There is also the possibility that I will instead get a larger Class C motorhome and put a rack on the back to carry a motor scooter or electric bike. That would give me the ability to run around to do errands or go visit nearby attractions without having to break camp, and without the cost of insuring a tow vehicle.
Now that we’ve covered potential disaster scenarios and the documents and first aid kits you should have with you, this last entry in this Disaster Preparedness in an RV series will cover how to put together a Go Bag or Bug-Out Bag.
This week’s entry deals with appropriate responses and the kind of supplies an RVer should carry to be ready for potential disasters on the road. Since this is a blog about fulltime RV life, that’s the approach I’m writing from. But part-timers could take a page from this playbook, too.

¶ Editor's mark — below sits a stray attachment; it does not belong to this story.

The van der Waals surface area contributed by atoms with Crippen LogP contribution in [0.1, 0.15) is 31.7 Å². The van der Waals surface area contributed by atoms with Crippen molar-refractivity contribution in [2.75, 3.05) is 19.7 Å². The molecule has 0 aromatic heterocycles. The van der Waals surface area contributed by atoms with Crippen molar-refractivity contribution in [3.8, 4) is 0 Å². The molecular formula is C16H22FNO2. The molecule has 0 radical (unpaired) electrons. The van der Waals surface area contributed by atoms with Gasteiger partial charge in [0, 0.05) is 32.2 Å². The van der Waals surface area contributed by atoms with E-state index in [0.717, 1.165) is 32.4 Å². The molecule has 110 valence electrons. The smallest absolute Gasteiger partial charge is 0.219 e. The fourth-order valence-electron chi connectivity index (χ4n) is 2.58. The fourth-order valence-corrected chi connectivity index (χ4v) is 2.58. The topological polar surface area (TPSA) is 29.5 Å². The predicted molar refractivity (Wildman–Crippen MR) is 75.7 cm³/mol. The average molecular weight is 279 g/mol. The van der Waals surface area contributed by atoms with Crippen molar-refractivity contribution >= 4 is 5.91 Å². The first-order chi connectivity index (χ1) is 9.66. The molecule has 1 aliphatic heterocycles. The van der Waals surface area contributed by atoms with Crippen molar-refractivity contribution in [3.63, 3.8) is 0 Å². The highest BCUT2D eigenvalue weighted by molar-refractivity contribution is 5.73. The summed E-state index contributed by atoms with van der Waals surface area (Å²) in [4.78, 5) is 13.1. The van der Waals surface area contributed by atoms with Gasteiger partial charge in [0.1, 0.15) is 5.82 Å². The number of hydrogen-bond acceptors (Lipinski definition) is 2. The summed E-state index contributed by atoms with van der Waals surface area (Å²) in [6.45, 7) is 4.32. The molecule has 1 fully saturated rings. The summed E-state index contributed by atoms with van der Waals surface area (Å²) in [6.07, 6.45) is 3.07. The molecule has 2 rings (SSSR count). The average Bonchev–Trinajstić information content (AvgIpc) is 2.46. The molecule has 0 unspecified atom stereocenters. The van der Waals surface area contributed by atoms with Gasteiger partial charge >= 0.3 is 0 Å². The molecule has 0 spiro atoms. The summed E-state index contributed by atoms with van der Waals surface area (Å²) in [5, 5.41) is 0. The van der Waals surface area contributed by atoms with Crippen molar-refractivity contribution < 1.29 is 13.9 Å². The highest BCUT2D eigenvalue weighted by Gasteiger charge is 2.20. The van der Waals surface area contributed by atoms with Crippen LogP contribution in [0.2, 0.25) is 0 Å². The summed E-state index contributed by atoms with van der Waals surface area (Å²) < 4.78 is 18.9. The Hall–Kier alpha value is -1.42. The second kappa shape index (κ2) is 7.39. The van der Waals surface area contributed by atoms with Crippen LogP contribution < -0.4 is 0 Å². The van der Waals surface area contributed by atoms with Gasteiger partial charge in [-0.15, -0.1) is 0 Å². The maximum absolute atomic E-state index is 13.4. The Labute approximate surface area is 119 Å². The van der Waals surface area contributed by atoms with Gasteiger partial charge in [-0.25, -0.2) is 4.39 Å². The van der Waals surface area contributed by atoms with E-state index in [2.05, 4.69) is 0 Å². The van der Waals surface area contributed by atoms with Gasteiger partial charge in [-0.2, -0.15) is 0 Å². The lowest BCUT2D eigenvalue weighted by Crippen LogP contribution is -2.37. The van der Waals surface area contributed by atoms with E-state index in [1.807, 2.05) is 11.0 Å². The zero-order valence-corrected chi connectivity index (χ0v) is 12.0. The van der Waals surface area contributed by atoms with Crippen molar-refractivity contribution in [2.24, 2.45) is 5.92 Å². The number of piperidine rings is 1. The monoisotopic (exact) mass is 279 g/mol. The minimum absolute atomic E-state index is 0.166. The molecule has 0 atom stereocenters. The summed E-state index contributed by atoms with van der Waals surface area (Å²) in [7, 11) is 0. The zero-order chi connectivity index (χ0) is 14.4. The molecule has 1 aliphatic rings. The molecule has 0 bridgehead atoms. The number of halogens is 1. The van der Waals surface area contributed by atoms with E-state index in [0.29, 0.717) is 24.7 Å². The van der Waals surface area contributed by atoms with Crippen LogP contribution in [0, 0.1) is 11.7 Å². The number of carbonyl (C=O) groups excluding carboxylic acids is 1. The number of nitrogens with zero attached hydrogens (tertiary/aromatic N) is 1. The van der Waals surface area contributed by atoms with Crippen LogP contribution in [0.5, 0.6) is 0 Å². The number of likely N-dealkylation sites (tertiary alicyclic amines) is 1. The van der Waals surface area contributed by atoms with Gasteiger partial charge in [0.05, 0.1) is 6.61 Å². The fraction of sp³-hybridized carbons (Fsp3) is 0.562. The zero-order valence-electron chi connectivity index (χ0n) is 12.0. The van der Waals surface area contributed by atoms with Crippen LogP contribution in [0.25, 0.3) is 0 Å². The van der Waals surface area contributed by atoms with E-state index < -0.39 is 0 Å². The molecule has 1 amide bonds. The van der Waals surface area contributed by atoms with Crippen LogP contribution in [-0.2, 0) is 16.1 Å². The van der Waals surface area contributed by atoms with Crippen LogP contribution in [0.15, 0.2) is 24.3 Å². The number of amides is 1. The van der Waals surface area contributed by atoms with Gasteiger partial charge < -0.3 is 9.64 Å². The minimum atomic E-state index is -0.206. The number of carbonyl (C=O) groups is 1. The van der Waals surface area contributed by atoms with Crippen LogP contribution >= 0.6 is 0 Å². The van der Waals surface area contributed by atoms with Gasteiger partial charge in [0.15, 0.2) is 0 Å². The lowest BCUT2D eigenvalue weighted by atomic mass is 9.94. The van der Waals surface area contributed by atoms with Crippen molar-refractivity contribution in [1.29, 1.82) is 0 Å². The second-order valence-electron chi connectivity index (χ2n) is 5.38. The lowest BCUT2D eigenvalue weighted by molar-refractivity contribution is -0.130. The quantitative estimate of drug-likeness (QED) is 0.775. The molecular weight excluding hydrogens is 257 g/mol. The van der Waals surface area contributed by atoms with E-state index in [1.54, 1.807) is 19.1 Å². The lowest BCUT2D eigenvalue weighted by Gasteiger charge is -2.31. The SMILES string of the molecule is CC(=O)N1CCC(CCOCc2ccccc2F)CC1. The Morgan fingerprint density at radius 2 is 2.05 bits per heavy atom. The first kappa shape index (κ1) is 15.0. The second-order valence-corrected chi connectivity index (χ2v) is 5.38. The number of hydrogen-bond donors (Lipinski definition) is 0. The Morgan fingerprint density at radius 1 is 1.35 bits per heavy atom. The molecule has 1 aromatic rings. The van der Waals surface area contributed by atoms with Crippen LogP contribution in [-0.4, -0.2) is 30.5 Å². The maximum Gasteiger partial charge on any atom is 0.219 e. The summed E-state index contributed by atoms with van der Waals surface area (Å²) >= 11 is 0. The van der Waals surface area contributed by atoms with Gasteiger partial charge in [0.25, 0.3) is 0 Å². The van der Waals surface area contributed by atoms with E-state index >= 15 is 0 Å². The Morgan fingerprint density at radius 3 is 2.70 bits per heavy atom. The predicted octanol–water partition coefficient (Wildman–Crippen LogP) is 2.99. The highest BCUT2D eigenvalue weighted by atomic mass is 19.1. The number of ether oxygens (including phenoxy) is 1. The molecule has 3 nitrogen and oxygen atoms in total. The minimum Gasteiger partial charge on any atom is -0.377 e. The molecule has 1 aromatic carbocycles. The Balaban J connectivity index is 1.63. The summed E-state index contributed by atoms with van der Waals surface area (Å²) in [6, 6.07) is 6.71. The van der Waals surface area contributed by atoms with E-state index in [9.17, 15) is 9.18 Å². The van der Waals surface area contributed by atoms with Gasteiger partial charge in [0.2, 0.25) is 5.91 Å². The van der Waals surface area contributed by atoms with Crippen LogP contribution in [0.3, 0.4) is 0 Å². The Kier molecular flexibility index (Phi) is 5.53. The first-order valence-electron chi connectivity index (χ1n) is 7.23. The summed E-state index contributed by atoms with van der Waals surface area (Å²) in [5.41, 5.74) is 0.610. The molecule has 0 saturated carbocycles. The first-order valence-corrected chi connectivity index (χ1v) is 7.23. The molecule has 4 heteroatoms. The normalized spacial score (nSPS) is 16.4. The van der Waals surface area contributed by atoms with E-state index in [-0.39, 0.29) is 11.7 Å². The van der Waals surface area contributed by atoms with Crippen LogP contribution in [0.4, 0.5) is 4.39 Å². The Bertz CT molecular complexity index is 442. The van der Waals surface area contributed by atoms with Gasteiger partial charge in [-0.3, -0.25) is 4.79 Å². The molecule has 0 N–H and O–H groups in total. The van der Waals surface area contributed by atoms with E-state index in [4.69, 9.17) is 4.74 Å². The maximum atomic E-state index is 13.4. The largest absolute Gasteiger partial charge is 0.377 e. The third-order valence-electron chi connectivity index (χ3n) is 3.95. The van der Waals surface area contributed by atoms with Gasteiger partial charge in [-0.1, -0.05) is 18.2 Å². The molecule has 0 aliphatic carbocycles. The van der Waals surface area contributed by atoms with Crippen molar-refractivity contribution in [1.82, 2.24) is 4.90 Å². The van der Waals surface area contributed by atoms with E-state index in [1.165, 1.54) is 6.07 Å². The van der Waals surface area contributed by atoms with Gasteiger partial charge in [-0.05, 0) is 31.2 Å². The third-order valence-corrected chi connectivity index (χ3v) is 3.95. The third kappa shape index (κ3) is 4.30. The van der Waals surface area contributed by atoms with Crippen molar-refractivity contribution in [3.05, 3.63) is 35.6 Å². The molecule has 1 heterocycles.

No one wants to think about disasters when they get on the road, especially if their trip is a long-awaited, much-anticipated vacation. But the fact of the matter is, when you’re living in an RV—be it for a limited vacation, and lengthy one, or even as a full time venture—it becomes your home for however long you’re in it. So you need to be prepared for any eventuality.
Part 2 highlighted our journey from Pennsylvania to the Southwest between Halloween, 2018 and the end of the year. This post will cover the beginning of 2019 through the end of the first quarter, when we left to start back toward the East.
This Labor Day weekend—August 31 through September 3—is my very first camping in my newly remodeled travel trailer. In fact, it is my first-ever stay in an RV in my whole life.